Five years ago, the Lewis and Clark monument was installed as an enduring tribute to the Corps of Discovery Expedition's 200th anniversary by the Jefferson City Lewis and Clark Task Force.
But it was not the end; volunteers continue to polish the five, heroic-sized bronze figures and provide docents for personal historic insight on site.
At 6:30 p.m. Tuesday, the task force will celebrate the anniversaries of the namesake military expedition's recorded stop near the Capitol's bluff and of the monument's installation.
"It's us thanking the community for being with us all five years and knowing the spirit is still alive," said task force President Janet Maurer. "The purpose of the monument was for the story of Lewis and Clark's journey to live on."
The simple but dignified event will be in the Capitol Rotunda in case of inclement weather.
Fiddling for the Corps by Michael Bloemke and Bob Volkart will kick off the event.
Members of the Discovery Expedition of St. Charles will be involved. And Columbia sculptor Sabra Tull Meyer will discuss her work.
Eve Pearlmutter, an Eastern Algonquin and member of the Discovery Expedition of St. Charles, will recite the prayer she wrote for the monument unveiling, which reflects on the 21 waters Lewis and Clark touched on their journey.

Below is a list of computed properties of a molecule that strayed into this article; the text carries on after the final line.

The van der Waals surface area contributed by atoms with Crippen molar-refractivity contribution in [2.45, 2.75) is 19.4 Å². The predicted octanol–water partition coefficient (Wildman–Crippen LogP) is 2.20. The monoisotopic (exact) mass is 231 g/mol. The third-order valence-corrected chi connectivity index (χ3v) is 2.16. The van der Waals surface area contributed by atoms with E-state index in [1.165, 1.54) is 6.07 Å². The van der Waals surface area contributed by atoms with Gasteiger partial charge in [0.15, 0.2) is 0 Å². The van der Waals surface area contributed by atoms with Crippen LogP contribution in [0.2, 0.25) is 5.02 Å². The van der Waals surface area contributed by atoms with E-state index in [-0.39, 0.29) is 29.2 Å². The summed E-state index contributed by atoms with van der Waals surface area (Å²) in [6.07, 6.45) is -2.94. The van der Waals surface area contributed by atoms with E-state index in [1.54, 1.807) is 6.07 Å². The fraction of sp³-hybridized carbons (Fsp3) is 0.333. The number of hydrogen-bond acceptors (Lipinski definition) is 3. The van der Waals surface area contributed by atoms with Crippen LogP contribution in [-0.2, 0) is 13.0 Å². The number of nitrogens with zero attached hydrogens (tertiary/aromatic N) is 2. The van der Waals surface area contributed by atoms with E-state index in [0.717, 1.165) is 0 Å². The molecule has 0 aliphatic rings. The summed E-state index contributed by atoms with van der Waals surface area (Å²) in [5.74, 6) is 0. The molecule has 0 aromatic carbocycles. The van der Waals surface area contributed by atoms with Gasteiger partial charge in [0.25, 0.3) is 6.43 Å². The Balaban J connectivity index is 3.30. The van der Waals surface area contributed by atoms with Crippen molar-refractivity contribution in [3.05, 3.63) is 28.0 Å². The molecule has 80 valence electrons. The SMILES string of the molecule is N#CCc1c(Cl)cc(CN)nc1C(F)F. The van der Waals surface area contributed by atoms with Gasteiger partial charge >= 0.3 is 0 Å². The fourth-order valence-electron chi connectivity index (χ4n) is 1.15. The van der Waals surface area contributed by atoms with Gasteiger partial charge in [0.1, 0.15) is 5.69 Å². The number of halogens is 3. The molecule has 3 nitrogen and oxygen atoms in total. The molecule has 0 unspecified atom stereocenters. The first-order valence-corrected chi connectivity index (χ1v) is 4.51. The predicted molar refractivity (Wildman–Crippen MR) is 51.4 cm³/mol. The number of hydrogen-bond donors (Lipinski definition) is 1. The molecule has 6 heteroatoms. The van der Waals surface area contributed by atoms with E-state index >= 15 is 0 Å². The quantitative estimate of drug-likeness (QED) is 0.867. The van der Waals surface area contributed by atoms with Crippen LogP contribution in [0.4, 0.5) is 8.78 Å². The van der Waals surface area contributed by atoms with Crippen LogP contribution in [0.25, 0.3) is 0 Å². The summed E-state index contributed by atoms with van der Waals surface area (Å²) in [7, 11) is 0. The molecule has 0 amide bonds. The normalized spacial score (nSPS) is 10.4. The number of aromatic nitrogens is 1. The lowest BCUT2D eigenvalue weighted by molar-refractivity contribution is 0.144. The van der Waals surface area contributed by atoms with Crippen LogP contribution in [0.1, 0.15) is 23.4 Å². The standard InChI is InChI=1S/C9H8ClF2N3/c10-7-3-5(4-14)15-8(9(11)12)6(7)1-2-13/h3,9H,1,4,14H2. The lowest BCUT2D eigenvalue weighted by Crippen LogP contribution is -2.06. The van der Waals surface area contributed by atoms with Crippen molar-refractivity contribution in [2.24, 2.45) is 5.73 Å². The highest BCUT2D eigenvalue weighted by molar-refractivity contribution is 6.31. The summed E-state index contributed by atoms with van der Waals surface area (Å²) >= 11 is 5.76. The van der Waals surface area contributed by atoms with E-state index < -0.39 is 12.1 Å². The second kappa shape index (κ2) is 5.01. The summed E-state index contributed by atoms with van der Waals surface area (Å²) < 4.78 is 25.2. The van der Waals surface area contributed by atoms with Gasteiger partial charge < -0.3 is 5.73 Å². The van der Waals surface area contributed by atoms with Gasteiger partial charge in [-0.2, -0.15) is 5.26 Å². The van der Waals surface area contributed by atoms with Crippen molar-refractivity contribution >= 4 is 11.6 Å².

More than 5,000 visitors have stopped at the monument during the docent weekend tours 10 a.m.-4 p.m. Saturday and 2-4 p.m. Sunday, mid-May through mid-September since 2009.
Visitors have come from across the globe and Mid-Missouri to see the interactive monument either as a destination or a stop on their longer journey.
Among the visitors also have been architects who wonder at the unique setting and design, specifically how the figures are intended to be touched.
Children like to sit on York's lap, and the nose of Seaman, the Newfoundland dog, is quite shiny from so many people rubbing it, Maurer said.
"It makes you study them a little bit more; provides a more personable touch," she compared with other statues on the Capitol grounds.
With native stone and plants surrounding the figures, it has been the site of scouting ceremonies, special event photos, family gatherings and a respite for downtown walkers, Maurer said.
"And the dogs love the dog fountain," she added.
Although the state Capitol grounds crews maintain the site plantings and other general upkeep, the task force volunteers wax the figures twice a year. Different shades and contrast of bronze were used to provide additional dimension to the rugged travelers' appearance, Maurer said.
The volunteers include intellectual historians and artsy do-ers, but they all share a love of the story that sent the Corps of Discovery at President Thomas Jefferson's direction to explore the Louisiana Purchase.
For eight years, the task force planned and organized bicentennial-related events, including re-enactments and festivals.
The monument represents for them the hard work invested to commemorate the trip that changed a nation.
"I don't think organizer Sally Sprague and artist Sabra Tull Meyer knew how great it would be; it's spectacular," Maurer said.